Sophomore Collin Flynn has promised his parents he won’t drop out of UNC to pursue SoundCloud rapping — “over and over and over again.”
Flynn began uploading his music to the free music platform last semester under the name “Karma,” and already his first song, “Ride,” has over 8,000 plays. Flynn is one of millions who post music on SoundCloud, including college-age rappers looking to get famous.
Flynn said part of SoundCloud’s appeal is that anyone can post music and potentially “blow up.” Rappers such as Lil Pump and Sheck Wes got their start on the platform before going on to achieve record deals and Billboard hits.
“All you have to do is have a mic, a computer and a place to record, and you can be the next Lil Pump — theoretically,” Flynn said.
Sophomore Shawn Duncan, who posts music under the name “~ssion,” said SoundCloud is especially popular with college students because it is free to post and listen to music, providing accessibility students may not have to other platforms such as iTunes and Apple Music.
Duncan, like Flynn, considers himself a student before a SoundCloud musician and is not planning to pursue music as a career. He said he is not seeking a huge following, but rather posts music for people to enjoy.
Community was central to “watchu_meen!!??,” a song that orientation leaders Vance Stiles, Excellence Perry and Smit Mehta wrote and posted this summer to play for their orientation groups. The song was based on Mehta’s catchphrase and caught on with the orientation staff and students.
The song, which is Stiles’ most viewed, features Mehta saying “watchu mean” as the chorus. Perry said it became iconic during orientation — so much so that they performed it in a mini concert during Rise Against Hunger.
“We would hear students at the orientation session humming it, and some of them would ask for the SoundCloud link,” Perry said. “And with that link, it spreads like wildfire.”
Stiles said SoundCloud is area-focused, allowing rappers in small areas to produce music and listeners to hear music by artists near them. He compared rappers posting music on SoundCloud to people selling their mixtapes on street corners in the past but with greater circulation.
Though Stiles has considered pursuing music production as a career and is interested in the field, he said it will probably always be a hobby for him because it is such a competitive industry and Chapel Hill is not a central location for trap or rap.
“We wish it were Trap-el Hill, but it’s really just Chapel Hill,” Perry said.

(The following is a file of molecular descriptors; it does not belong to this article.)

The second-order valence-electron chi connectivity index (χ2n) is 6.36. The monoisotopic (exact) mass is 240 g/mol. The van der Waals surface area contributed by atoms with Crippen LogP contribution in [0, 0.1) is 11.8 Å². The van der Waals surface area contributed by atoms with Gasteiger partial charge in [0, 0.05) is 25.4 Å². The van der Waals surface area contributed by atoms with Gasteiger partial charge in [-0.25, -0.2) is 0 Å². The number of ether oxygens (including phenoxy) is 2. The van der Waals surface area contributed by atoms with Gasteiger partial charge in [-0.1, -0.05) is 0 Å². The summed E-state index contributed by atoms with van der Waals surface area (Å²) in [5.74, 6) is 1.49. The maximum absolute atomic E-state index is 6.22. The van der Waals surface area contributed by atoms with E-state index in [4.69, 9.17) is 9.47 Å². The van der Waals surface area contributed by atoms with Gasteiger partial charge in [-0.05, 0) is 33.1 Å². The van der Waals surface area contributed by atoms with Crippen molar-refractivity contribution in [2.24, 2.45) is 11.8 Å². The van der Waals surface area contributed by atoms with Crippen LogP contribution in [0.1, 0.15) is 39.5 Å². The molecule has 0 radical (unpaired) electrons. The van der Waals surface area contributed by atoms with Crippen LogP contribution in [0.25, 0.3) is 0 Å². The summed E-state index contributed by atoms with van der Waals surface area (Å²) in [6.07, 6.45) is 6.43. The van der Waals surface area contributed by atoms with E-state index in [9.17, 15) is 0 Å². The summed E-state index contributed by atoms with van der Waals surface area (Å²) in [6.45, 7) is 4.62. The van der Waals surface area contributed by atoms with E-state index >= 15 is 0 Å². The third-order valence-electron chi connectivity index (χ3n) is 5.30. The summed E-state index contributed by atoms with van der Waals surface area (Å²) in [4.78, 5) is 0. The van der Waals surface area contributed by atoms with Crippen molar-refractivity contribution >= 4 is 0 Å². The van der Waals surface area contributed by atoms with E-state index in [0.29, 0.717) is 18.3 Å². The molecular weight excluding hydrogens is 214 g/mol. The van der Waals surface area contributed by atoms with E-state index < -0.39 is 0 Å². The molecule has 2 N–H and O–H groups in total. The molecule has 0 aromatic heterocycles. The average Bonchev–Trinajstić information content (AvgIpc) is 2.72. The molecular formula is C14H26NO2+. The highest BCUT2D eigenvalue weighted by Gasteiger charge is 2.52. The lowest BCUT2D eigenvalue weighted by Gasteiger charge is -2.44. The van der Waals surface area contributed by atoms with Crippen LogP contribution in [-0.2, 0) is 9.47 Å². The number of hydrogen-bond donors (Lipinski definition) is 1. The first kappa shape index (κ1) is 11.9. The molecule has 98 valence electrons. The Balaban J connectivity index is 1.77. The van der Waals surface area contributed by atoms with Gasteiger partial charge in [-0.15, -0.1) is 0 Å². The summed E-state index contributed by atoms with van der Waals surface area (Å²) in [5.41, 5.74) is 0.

Perry also uses SoundCloud to make joke tracks with his sister, including one they created about Crocs and socks after he bought her Crocs for Christmas. He said they are able to create a fully produced song in under 30 minutes by making beats on GarageBand, giving them an opportunity to be their own musical group.
Stiles said GarageBand is one of many factors that has made music recording cheaper, along with the availability of more inexpensive "daws", which are digital audio workstations. Because anyone can make music with cheap equipment, artists can start producing music without large amounts of money.
“Now anyone can make music,” Stiles said. “That doesn’t mean it has to be good music, but anyone can make music, which is empowering.”
With so many artists posting on SoundCloud, both Duncan and Flynn said it is important for rappers to find a unique sound to differentiate themselves. Duncan said SoundCloud attracts an “underground sound,” which makes its way into the mainstream as songs like “Mo Bamba” by Sheck Wes go viral.
“SoundCloud has changed (the music scene) because it’s easier for underground artists and underground sound to come to light,” Duncan said.
Stiles and Perry said the sound is characterized by being rawer and less processed than most mainstream music because it is not as controlled by record labels. Electronic mashups also have a role on SoundCloud, whereas Perry said they are not as prevalent on platforms like Spotify that focus more on the biggest hits.
Another trend Stiles and Perry said they see is that listeners focus less on lyrics and more on melody, in SoundCloud rap and beyond. They also said rap is more popular than other genres both on SoundCloud and the top charts, which they said indicates that rap is the new pop in the music world — especially on college campuses.
“Look at the airwaves now,” Stiles said. “It’s covered in rap. 21 Savage, 10 years ago, would not have had a name for himself. Now everyone’s rapping him and Post Malone all the time.”
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